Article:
"Weve done all we can to manage the citys finances in the most responsible manner possible,” Mayor Bloomberg said Sunday night in his final budget speech. If so, were all in trouble.
But just because Bloomberg hasnt been most responsible doesnt mean there arent plenty of less fiscally responsible wannabes waiting to take his place.
Voters elected Bloomberg because they were too terrified to let a Democrat take over after 9/11 — and re-elected him to a third term for the same reason after the financial crisis.
As Ronald Lauder, the billionaire who got the two-term limits passed in 1993, wrote in 2008 by way of giving Bloomberg a pass: “A city poised on the brink of economic disaster” needs “a mayor with a deep understanding of finance.” You wouldnt know we have that mayor.
In 2002, city-funded spending was $26.4 billion. In the budget for the fiscal year that starts next week, spending will be $53.7 billion — twice as much. We spend $19 billion more than if the budget had kept up with inflation. Over the mayors third term, spending is up 17 percent — nearly twice inflation.
The culprits, as everyone knows, are public-employee benefits. Next year, the city will spend $17.1 billion on pensions, health care and other “fringe” benefits — 12 times what it will spend on welfare.
Everyone knows — except the Democrats who want to be mayor. Standing with the mayor Sunday was City Council Speaker Christine Quinn. Youd think shed strike a sober note. If shes mayor next year, shell face a $2 billion deficit. Here was her last chance to blame Bloomberg. (Shes signed off on the last eight budgets, so its her fault, too — but some fiscal awareness would be better late than never.)
But she was rosy. “We now have a better outlook than we had at any time since the financial crash of 2008,” said Quinn. Any problems, she blamed on the feds. “We are faced with challenges because of what the federal government has failed to do,” she said.
Curious statement. The federal government has helped New York more than it has hurt over the past five years — most specifically through zero-percent interest rates. Banks can borrow nearly for free and make money speculating. New York faces big budget risks now because the Fed may soon raise rates.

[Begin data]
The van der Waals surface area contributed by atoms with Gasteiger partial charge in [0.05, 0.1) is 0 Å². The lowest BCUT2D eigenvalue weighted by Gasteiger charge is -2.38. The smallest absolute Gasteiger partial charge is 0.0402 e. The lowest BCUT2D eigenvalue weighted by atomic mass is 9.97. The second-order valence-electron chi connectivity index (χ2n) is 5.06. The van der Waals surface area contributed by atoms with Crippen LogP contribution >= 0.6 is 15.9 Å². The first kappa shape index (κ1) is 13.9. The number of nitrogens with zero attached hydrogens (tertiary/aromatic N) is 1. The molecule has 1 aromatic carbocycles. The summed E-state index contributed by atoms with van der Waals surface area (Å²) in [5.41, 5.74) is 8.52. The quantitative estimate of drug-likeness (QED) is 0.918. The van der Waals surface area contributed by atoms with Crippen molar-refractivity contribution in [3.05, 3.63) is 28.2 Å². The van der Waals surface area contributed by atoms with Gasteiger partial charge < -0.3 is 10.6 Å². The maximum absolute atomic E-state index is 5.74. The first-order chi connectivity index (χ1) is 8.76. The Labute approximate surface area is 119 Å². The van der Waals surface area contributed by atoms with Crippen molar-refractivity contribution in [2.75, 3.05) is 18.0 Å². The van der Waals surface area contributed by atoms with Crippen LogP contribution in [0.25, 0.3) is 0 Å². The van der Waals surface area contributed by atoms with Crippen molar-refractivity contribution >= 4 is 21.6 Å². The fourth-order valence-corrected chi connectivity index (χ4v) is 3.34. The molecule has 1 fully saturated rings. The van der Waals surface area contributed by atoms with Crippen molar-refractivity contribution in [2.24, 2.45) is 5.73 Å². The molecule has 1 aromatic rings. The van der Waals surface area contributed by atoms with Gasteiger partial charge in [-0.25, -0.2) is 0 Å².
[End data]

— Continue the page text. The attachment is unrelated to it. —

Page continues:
But costs arent going down as interest rates go up. Toward the end of the next mayors first term, pensions and health care will run $19.7 billion annually — 33 percent of city-funded spending (up from 22 when the mayor took office). And as interest rates rise, the next mayor will face another crunch: It will cost more to borrow.
But other Democratic contenders criticized Bloomberg (and Quinn) for not spending enough.
Public Advocate Bill de Blasio said City Hall should have “provided pre-K for every child” by raising taxes on people making more than half a million dollars. Britain tried to raise taxes on the rich two years ago, but backtracked when the data showed that the result “could be negative” as people shifted their income to avoid the taxes, its treasury said.
Comptroller John Liu slammed the mayor for leaving “the biggest question — expired labor contracts — for another mayor and another day.” But workers cant get retroactive raises, because the city cant afford them.
Bill Thompson and Anthony Weiner stayed quiet. Thompson may not want to annoy his new patron, the United Federation of Teachers. Fresh from endorsing the former comptroller, union chief Michael Mulgrew accused Bloomberg of playing a “confidence game” in hiding budget surpluses — ignoring the fact that six of the past seven budgets have been in deficit. The only “surplus” was from before Lehman Brothers collapsed, and that $8 billion is gone.
If the candidates are playing make-believe, its partly due to lack of adult supervision. Bloomberg is supposed to be the guy with the “deep understanding of finance.” Yet he didnt use his final budget speech to sound alarms.
True, that would mean admitting fiscal defeat. But the next mayor could turn defeat into disaster.
Original Source: http://www.nypost.com/p/news/opinion/opedcolumnists/memo_to_wannabes_the_city_out_of_LFfkAMTLOwxv0eVooeJcPI